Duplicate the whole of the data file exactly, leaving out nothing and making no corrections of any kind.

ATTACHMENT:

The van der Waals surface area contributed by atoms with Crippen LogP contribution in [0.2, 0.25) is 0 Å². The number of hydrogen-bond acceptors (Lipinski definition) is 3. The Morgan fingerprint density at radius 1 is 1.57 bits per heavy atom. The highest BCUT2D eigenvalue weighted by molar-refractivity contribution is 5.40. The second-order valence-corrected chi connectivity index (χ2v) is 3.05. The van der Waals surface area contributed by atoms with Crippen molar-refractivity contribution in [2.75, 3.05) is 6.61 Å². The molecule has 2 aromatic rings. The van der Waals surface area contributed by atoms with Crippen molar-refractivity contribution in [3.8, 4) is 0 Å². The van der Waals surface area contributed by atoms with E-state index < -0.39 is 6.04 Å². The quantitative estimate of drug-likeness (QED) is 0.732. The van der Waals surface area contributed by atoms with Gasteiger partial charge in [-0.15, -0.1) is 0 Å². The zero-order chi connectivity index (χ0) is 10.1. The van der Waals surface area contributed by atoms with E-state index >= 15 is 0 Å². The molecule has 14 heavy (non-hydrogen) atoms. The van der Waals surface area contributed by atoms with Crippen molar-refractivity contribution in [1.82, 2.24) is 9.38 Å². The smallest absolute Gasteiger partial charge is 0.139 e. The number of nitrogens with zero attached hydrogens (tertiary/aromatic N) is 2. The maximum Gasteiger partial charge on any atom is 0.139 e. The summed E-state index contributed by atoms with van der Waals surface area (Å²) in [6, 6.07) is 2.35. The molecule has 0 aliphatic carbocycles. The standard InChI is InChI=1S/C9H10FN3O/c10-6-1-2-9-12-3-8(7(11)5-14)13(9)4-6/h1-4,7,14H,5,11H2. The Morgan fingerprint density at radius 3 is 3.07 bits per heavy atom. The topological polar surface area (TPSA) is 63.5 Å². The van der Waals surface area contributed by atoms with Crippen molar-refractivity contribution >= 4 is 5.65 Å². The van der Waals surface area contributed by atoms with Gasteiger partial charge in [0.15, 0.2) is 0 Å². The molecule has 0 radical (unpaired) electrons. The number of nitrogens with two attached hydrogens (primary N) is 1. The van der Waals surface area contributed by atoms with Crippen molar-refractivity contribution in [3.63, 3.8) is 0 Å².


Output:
The van der Waals surface area contributed by atoms with Crippen LogP contribution in [0.2, 0.25) is 0 Å². The number of hydrogen-bond acceptors (Lipinski definition) is 3. The Morgan fingerprint density at radius 1 is 1.57 bits per heavy atom. The highest BCUT2D eigenvalue weighted by molar-refractivity contribution is 5.40. The second-order valence-corrected chi connectivity index (χ2v) is 3.05. The van der Waals surface area contributed by atoms with Crippen molar-refractivity contribution in [2.75, 3.05) is 6.61 Å². The molecule has 2 aromatic rings. The van der Waals surface area contributed by atoms with Crippen molar-refractivity contribution in [3.8, 4) is 0 Å². The van der Waals surface area contributed by atoms with E-state index < -0.39 is 6.04 Å². The quantitative estimate of drug-likeness (QED) is 0.732. The van der Waals surface area contributed by atoms with Gasteiger partial charge in [-0.15, -0.1) is 0 Å². The zero-order chi connectivity index (χ0) is 10.1. The van der Waals surface area contributed by atoms with E-state index >= 15 is 0 Å². The molecule has 14 heavy (non-hydrogen) atoms. The van der Waals surface area contributed by atoms with Crippen molar-refractivity contribution in [1.82, 2.24) is 9.38 Å². The smallest absolute Gasteiger partial charge is 0.139 e. The number of nitrogens with zero attached hydrogens (tertiary/aromatic N) is 2. The maximum Gasteiger partial charge on any atom is 0.139 e. The summed E-state index contributed by atoms with van der Waals surface area (Å²) in [6, 6.07) is 2.35. The molecule has 0 aliphatic carbocycles. The standard InChI is InChI=1S/C9H10FN3O/c10-6-1-2-9-12-3-8(7(11)5-14)13(9)4-6/h1-4,7,14H,5,11H2. The Morgan fingerprint density at radius 3 is 3.07 bits per heavy atom. The topological polar surface area (TPSA) is 63.5 Å². The van der Waals surface area contributed by atoms with Crippen molar-refractivity contribution >= 4 is 5.65 Å². The van der Waals surface area contributed by atoms with Gasteiger partial charge in [0.15, 0.2) is 0 Å². The molecule has 0 radical (unpaired) electrons. The number of nitrogens with two attached hydrogens (primary N) is 1. The van der Waals surface area contributed by atoms with Crippen molar-refractivity contribution in [3.63, 3.8) is 0 Å².